Photo Credit: Image by S. Hermann & F. Richter from Pixabay

Hackers from the Black Shadow group on Tuesday night leaked personal and sensitive medical information of 290,000 customers who used the internet access of the Mor Institute For Medical Data in Bnei Brak to contact specialists regarding medical issues. The hackers stole the contents of those medical inquiries and now leaked the detailed medical problems suffered by each user.

The Black Shadow hackers who say they identify with Iran broke into several Israeli sites last Saturday and shut them down. Apparently, they managed to invade the servers of the host company Cybersverse and hacked its client sites. Among those were the bus companies Kavim and Dan, the tourist site Pegasus, and the LGBTQ dating site Atraf.


On Wednesday morning, the hackers offered for sale thousands of credit cards of Israeli citizens they claim they collected from the hacked sites. According to Black Shadow, they are selling only two copies of the complete credit card data—10,000 cards altogether—at 10,000 NIS each ($3,200). They added to the offer the ID picture of Israeli citizens whose details were revealed (we removed the pictures).

Black Shadow announcement regarding Israeli credit cards.

The Atraf site was presented by the hackers with an ultimatum to pay up a million dollars in 48 hours or risk the exposure of all its customers. After the ultimatum had expired, the hackers offered those accounts for sale at ten thousand dollars per password.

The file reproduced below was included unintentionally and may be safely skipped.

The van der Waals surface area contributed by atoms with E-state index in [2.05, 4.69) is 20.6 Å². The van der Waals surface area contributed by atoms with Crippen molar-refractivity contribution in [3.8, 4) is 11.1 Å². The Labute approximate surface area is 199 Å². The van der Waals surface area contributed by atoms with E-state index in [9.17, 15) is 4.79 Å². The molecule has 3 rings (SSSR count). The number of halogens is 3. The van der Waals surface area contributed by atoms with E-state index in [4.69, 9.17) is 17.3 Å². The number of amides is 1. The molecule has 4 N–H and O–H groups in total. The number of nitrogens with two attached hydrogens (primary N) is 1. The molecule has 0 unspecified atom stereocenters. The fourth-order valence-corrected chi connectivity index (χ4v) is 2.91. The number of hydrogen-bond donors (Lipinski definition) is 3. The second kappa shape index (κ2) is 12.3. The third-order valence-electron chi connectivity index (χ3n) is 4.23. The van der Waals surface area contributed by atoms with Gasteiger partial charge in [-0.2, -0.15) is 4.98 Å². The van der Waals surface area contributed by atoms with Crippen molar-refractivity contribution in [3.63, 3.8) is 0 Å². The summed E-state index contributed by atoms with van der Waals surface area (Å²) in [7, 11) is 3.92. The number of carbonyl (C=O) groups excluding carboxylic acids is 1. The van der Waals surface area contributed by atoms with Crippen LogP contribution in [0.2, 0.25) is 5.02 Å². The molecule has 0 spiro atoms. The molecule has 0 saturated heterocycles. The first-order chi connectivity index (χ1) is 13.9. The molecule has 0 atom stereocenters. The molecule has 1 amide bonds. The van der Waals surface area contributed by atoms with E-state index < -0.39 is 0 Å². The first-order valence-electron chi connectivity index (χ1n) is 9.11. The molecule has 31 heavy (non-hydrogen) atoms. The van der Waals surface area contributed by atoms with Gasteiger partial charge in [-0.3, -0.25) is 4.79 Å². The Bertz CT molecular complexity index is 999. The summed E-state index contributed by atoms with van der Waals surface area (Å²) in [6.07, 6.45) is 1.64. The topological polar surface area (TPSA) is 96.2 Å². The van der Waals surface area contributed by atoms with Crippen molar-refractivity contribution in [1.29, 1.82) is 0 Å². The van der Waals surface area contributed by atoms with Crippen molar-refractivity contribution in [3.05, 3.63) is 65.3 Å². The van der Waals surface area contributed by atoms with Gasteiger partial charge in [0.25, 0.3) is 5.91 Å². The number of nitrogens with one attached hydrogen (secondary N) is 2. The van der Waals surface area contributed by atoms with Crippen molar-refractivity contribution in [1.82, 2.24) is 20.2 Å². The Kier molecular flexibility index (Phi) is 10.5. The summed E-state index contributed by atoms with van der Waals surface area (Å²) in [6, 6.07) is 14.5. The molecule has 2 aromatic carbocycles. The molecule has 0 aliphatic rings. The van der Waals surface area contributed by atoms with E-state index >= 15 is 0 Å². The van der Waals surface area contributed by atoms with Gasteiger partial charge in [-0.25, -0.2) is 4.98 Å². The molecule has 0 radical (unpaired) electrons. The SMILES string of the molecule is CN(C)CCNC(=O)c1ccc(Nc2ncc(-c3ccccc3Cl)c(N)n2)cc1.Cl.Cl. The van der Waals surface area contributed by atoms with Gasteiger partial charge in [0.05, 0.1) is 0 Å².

The group claimed its reservoir earlier today that it had leaked, after the ultimatum they were given to pay a million dollars within 48 hours to avoid the leak had expired.

Subsequently, the hackers announced that the information they obtained was for sale for ten thousand dollars per password:

Black Shadow announcement regarding the Atraf site data.

Not so many takers for the secrets of Tel Aviv gay men, it looks like.

As to the hacked Pegasus tourism site, an unconfirmed report says Black Shadow posted the data of 547,844 Israelis who booked flights out of the country. The data includes ID numbers, but not passwords. They also posted data associated with listeners of the popular talk/music radio station 103FM.

Following a request from the cyber department of the State Attorney’s Office, Google blocked access to the Black Shadow group’s sites through its search engine. The social network Telegram blocked two more channels belonging to the group where the hackers released personal information obtained through hacking into databases.


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